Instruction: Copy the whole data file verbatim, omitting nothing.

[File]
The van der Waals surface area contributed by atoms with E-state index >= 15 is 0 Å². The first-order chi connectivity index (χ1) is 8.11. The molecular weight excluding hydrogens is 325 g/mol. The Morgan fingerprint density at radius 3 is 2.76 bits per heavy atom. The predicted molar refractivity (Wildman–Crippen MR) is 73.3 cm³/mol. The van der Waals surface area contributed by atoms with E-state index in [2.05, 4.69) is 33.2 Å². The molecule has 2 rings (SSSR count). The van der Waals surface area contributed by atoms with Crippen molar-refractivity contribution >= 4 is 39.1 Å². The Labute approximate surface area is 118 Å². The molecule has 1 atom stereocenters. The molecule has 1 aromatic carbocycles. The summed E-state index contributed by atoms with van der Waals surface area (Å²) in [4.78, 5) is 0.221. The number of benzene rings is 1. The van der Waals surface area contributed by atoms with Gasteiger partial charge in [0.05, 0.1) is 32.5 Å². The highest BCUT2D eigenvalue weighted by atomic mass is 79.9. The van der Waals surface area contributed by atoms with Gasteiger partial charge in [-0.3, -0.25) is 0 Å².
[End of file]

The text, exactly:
The van der Waals surface area contributed by atoms with E-state index >= 15 is 0 Å². The first-order chi connectivity index (χ1) is 8.11. The molecular weight excluding hydrogens is 325 g/mol. The Morgan fingerprint density at radius 3 is 2.76 bits per heavy atom. The predicted molar refractivity (Wildman–Crippen MR) is 73.3 cm³/mol. The van der Waals surface area contributed by atoms with E-state index in [2.05, 4.69) is 33.2 Å². The molecule has 2 rings (SSSR count). The van der Waals surface area contributed by atoms with Crippen molar-refractivity contribution >= 4 is 39.1 Å². The Labute approximate surface area is 118 Å². The molecule has 1 atom stereocenters. The molecule has 1 aromatic carbocycles. The summed E-state index contributed by atoms with van der Waals surface area (Å²) in [4.78, 5) is 0.221. The number of benzene rings is 1. The van der Waals surface area contributed by atoms with Gasteiger partial charge in [0.05, 0.1) is 32.5 Å². The highest BCUT2D eigenvalue weighted by atomic mass is 79.9. The van der Waals surface area contributed by atoms with Gasteiger partial charge in [-0.3, -0.25) is 0 Å².